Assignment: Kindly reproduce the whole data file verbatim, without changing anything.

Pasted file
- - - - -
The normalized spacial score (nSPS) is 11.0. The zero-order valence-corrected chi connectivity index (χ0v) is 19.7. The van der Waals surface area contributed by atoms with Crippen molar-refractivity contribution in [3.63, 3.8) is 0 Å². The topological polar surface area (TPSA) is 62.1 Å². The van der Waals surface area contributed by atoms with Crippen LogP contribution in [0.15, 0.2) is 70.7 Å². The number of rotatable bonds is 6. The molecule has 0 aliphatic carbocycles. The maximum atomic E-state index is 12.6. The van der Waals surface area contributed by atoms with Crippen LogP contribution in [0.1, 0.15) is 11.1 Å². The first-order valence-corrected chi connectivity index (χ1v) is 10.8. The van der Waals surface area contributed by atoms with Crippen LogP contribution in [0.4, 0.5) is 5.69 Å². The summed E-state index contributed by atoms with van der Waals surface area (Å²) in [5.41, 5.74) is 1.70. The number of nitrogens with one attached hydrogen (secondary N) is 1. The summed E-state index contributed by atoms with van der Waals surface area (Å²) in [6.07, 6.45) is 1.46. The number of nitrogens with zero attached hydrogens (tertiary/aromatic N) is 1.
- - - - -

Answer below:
The normalized spacial score (nSPS) is 11.0. The zero-order valence-corrected chi connectivity index (χ0v) is 19.7. The van der Waals surface area contributed by atoms with Crippen molar-refractivity contribution in [3.63, 3.8) is 0 Å². The topological polar surface area (TPSA) is 62.1 Å². The van der Waals surface area contributed by atoms with Crippen LogP contribution in [0.15, 0.2) is 70.7 Å². The number of rotatable bonds is 6. The molecule has 0 aliphatic carbocycles. The maximum atomic E-state index is 12.6. The van der Waals surface area contributed by atoms with Crippen LogP contribution in [0.1, 0.15) is 11.1 Å². The first-order valence-corrected chi connectivity index (χ1v) is 10.8. The van der Waals surface area contributed by atoms with Crippen LogP contribution in [0.4, 0.5) is 5.69 Å². The summed E-state index contributed by atoms with van der Waals surface area (Å²) in [5.41, 5.74) is 1.70. The number of nitrogens with one attached hydrogen (secondary N) is 1. The summed E-state index contributed by atoms with van der Waals surface area (Å²) in [6.07, 6.45) is 1.46. The number of nitrogens with zero attached hydrogens (tertiary/aromatic N) is 1.